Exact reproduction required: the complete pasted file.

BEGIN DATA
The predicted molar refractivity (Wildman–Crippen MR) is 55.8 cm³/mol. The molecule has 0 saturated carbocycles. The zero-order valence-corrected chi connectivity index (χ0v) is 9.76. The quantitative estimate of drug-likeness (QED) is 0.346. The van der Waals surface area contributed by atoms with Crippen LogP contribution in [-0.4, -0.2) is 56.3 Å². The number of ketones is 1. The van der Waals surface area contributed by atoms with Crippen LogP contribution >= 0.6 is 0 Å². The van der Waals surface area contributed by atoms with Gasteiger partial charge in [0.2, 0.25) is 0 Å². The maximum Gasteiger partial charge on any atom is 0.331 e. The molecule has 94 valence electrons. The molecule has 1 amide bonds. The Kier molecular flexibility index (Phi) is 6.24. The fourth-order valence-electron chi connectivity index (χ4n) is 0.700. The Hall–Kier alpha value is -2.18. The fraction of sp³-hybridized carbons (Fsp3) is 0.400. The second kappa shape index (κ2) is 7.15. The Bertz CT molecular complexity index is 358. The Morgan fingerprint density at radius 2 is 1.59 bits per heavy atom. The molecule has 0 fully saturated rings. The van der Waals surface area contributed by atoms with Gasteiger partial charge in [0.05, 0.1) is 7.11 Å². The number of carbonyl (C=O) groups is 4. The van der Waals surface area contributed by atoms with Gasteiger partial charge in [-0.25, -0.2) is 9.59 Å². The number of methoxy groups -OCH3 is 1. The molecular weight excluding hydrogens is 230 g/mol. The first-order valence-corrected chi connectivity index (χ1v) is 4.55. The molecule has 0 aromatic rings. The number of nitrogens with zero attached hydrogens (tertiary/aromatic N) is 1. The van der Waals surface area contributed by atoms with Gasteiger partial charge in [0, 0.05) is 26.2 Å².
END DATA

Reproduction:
The predicted molar refractivity (Wildman–Crippen MR) is 55.8 cm³/mol. The molecule has 0 saturated carbocycles. The zero-order valence-corrected chi connectivity index (χ0v) is 9.76. The quantitative estimate of drug-likeness (QED) is 0.346. The van der Waals surface area contributed by atoms with Crippen LogP contribution in [-0.4, -0.2) is 56.3 Å². The number of ketones is 1. The van der Waals surface area contributed by atoms with Crippen LogP contribution >= 0.6 is 0 Å². The van der Waals surface area contributed by atoms with Gasteiger partial charge in [0.2, 0.25) is 0 Å². The maximum Gasteiger partial charge on any atom is 0.331 e. The molecule has 94 valence electrons. The molecule has 1 amide bonds. The Kier molecular flexibility index (Phi) is 6.24. The fourth-order valence-electron chi connectivity index (χ4n) is 0.700. The Hall–Kier alpha value is -2.18. The fraction of sp³-hybridized carbons (Fsp3) is 0.400. The second kappa shape index (κ2) is 7.15. The Bertz CT molecular complexity index is 358. The Morgan fingerprint density at radius 2 is 1.59 bits per heavy atom. The molecule has 0 fully saturated rings. The van der Waals surface area contributed by atoms with Gasteiger partial charge in [0.05, 0.1) is 7.11 Å². The number of carbonyl (C=O) groups is 4. The van der Waals surface area contributed by atoms with Gasteiger partial charge in [-0.25, -0.2) is 9.59 Å². The number of methoxy groups -OCH3 is 1. The molecular weight excluding hydrogens is 230 g/mol. The first-order valence-corrected chi connectivity index (χ1v) is 4.55. The molecule has 0 aromatic rings. The number of nitrogens with zero attached hydrogens (tertiary/aromatic N) is 1. The van der Waals surface area contributed by atoms with Gasteiger partial charge in [0, 0.05) is 26.2 Å².